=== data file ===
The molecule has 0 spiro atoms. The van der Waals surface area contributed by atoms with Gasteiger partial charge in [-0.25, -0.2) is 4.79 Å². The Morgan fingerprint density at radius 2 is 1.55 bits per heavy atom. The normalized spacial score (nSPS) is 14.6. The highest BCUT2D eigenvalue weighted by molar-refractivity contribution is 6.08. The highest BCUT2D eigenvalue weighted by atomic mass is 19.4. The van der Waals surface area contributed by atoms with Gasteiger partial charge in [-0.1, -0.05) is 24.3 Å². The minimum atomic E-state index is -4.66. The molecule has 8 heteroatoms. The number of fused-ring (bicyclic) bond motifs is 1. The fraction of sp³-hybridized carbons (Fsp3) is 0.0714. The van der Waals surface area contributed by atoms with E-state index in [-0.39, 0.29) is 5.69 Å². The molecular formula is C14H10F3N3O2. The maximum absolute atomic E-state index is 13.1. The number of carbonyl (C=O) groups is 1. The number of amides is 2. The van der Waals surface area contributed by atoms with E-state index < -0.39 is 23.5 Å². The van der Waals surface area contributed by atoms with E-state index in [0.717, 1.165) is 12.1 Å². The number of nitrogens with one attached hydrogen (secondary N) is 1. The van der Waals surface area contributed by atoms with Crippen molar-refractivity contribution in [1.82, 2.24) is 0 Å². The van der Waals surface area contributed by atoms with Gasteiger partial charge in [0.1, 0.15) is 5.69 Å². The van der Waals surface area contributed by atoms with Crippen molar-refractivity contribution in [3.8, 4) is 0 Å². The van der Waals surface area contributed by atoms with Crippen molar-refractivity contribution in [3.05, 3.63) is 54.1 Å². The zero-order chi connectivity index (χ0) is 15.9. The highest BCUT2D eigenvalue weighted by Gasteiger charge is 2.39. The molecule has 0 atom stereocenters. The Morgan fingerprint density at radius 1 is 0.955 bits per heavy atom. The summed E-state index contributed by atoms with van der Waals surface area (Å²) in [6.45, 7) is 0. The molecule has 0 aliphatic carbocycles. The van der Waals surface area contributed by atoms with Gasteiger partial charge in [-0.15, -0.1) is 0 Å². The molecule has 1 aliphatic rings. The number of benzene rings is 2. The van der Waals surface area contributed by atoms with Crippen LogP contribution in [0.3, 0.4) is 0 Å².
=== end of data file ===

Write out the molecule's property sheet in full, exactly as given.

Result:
The molecule has 0 spiro atoms. The van der Waals surface area contributed by atoms with Gasteiger partial charge in [-0.25, -0.2) is 4.79 Å². The Morgan fingerprint density at radius 2 is 1.55 bits per heavy atom. The normalized spacial score (nSPS) is 14.6. The highest BCUT2D eigenvalue weighted by molar-refractivity contribution is 6.08. The highest BCUT2D eigenvalue weighted by atomic mass is 19.4. The van der Waals surface area contributed by atoms with Gasteiger partial charge in [-0.1, -0.05) is 24.3 Å². The minimum atomic E-state index is -4.66. The molecule has 8 heteroatoms. The number of fused-ring (bicyclic) bond motifs is 1. The fraction of sp³-hybridized carbons (Fsp3) is 0.0714. The van der Waals surface area contributed by atoms with E-state index in [-0.39, 0.29) is 5.69 Å². The molecular formula is C14H10F3N3O2. The maximum absolute atomic E-state index is 13.1. The number of carbonyl (C=O) groups is 1. The number of amides is 2. The van der Waals surface area contributed by atoms with E-state index < -0.39 is 23.5 Å². The van der Waals surface area contributed by atoms with E-state index in [0.717, 1.165) is 12.1 Å². The number of nitrogens with one attached hydrogen (secondary N) is 1. The van der Waals surface area contributed by atoms with Crippen molar-refractivity contribution in [1.82, 2.24) is 0 Å². The van der Waals surface area contributed by atoms with Gasteiger partial charge in [0.1, 0.15) is 5.69 Å². The van der Waals surface area contributed by atoms with Crippen molar-refractivity contribution in [3.8, 4) is 0 Å². The van der Waals surface area contributed by atoms with Crippen molar-refractivity contribution in [3.05, 3.63) is 54.1 Å². The zero-order chi connectivity index (χ0) is 15.9. The highest BCUT2D eigenvalue weighted by Gasteiger charge is 2.39. The molecule has 0 atom stereocenters. The Morgan fingerprint density at radius 1 is 0.955 bits per heavy atom. The summed E-state index contributed by atoms with van der Waals surface area (Å²) in [6.45, 7) is 0. The molecule has 0 aliphatic carbocycles. The van der Waals surface area contributed by atoms with Gasteiger partial charge in [-0.15, -0.1) is 0 Å². The molecule has 1 aliphatic rings. The number of benzene rings is 2. The van der Waals surface area contributed by atoms with Crippen LogP contribution in [0.3, 0.4) is 0 Å².